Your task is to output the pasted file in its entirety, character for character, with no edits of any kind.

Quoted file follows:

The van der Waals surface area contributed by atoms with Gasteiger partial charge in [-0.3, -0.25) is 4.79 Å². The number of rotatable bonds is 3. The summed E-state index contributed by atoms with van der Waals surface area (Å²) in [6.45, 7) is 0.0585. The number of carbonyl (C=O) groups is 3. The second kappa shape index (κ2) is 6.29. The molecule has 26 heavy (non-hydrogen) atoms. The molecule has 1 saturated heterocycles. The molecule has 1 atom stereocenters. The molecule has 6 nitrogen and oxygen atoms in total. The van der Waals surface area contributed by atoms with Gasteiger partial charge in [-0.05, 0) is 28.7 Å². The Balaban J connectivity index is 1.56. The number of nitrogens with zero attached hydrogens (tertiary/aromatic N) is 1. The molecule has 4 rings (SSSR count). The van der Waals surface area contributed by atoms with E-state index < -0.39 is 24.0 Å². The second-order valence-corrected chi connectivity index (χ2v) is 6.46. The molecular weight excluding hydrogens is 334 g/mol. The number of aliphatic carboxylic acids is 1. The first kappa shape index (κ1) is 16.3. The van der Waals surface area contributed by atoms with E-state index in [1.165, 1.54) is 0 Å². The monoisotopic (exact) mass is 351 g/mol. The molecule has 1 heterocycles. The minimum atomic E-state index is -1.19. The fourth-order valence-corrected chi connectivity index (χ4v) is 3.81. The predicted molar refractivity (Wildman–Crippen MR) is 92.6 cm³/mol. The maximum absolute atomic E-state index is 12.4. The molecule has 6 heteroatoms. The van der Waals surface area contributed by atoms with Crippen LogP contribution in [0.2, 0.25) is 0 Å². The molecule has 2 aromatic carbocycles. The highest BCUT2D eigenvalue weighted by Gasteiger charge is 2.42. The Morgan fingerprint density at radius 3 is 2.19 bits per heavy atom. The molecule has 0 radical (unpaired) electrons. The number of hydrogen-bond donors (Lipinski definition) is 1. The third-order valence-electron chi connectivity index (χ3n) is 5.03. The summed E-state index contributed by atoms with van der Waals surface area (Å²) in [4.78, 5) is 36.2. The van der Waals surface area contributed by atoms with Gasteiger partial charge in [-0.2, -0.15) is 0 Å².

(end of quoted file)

The van der Waals surface area contributed by atoms with Gasteiger partial charge in [-0.3, -0.25) is 4.79 Å². The number of rotatable bonds is 3. The summed E-state index contributed by atoms with van der Waals surface area (Å²) in [6.45, 7) is 0.0585. The number of carbonyl (C=O) groups is 3. The second kappa shape index (κ2) is 6.29. The molecule has 26 heavy (non-hydrogen) atoms. The molecule has 1 saturated heterocycles. The molecule has 1 atom stereocenters. The molecule has 6 nitrogen and oxygen atoms in total. The van der Waals surface area contributed by atoms with Gasteiger partial charge in [-0.05, 0) is 28.7 Å². The Balaban J connectivity index is 1.56. The number of nitrogens with zero attached hydrogens (tertiary/aromatic N) is 1. The molecule has 4 rings (SSSR count). The van der Waals surface area contributed by atoms with E-state index < -0.39 is 24.0 Å². The second-order valence-corrected chi connectivity index (χ2v) is 6.46. The molecular weight excluding hydrogens is 334 g/mol. The number of aliphatic carboxylic acids is 1. The first kappa shape index (κ1) is 16.3. The van der Waals surface area contributed by atoms with E-state index in [1.165, 1.54) is 0 Å². The monoisotopic (exact) mass is 351 g/mol. The molecule has 1 heterocycles. The minimum atomic E-state index is -1.19. The fourth-order valence-corrected chi connectivity index (χ4v) is 3.81. The predicted molar refractivity (Wildman–Crippen MR) is 92.6 cm³/mol. The maximum absolute atomic E-state index is 12.4. The molecule has 6 heteroatoms. The van der Waals surface area contributed by atoms with Crippen LogP contribution in [0.2, 0.25) is 0 Å². The molecule has 2 aromatic carbocycles. The highest BCUT2D eigenvalue weighted by Gasteiger charge is 2.42. The Morgan fingerprint density at radius 3 is 2.19 bits per heavy atom. The molecule has 0 radical (unpaired) electrons. The number of hydrogen-bond donors (Lipinski definition) is 1. The third-order valence-electron chi connectivity index (χ3n) is 5.03. The summed E-state index contributed by atoms with van der Waals surface area (Å²) in [4.78, 5) is 36.2. The van der Waals surface area contributed by atoms with Gasteiger partial charge in [-0.2, -0.15) is 0 Å².